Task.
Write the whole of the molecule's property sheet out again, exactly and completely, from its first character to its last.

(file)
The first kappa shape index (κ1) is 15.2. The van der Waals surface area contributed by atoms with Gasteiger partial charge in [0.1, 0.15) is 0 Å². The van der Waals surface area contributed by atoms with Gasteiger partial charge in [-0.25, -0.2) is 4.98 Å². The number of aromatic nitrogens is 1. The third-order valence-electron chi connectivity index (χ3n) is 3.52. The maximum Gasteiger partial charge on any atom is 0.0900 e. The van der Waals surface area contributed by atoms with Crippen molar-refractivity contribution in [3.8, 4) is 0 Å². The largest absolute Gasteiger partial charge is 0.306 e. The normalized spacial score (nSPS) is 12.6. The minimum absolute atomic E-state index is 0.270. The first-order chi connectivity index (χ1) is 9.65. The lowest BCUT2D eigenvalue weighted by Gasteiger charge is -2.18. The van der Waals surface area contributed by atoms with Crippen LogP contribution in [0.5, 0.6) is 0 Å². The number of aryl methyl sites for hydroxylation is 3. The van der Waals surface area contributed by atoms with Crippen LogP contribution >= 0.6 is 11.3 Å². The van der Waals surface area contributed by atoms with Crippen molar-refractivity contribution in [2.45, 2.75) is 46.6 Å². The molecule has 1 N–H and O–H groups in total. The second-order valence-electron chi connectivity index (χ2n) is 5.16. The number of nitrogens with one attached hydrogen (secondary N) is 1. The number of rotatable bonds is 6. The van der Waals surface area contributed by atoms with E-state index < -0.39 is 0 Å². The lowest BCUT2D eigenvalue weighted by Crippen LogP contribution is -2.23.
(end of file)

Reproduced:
The first kappa shape index (κ1) is 15.2. The van der Waals surface area contributed by atoms with Gasteiger partial charge in [0.1, 0.15) is 0 Å². The van der Waals surface area contributed by atoms with Gasteiger partial charge in [-0.25, -0.2) is 4.98 Å². The number of aromatic nitrogens is 1. The third-order valence-electron chi connectivity index (χ3n) is 3.52. The maximum Gasteiger partial charge on any atom is 0.0900 e. The van der Waals surface area contributed by atoms with Crippen molar-refractivity contribution in [3.8, 4) is 0 Å². The largest absolute Gasteiger partial charge is 0.306 e. The normalized spacial score (nSPS) is 12.6. The minimum absolute atomic E-state index is 0.270. The first-order chi connectivity index (χ1) is 9.65. The lowest BCUT2D eigenvalue weighted by Gasteiger charge is -2.18. The van der Waals surface area contributed by atoms with Crippen LogP contribution in [0.5, 0.6) is 0 Å². The number of aryl methyl sites for hydroxylation is 3. The van der Waals surface area contributed by atoms with Crippen LogP contribution >= 0.6 is 11.3 Å². The van der Waals surface area contributed by atoms with Crippen molar-refractivity contribution in [2.45, 2.75) is 46.6 Å². The molecule has 1 N–H and O–H groups in total. The second-order valence-electron chi connectivity index (χ2n) is 5.16. The number of nitrogens with one attached hydrogen (secondary N) is 1. The number of rotatable bonds is 6. The van der Waals surface area contributed by atoms with E-state index < -0.39 is 0 Å². The lowest BCUT2D eigenvalue weighted by Crippen LogP contribution is -2.23.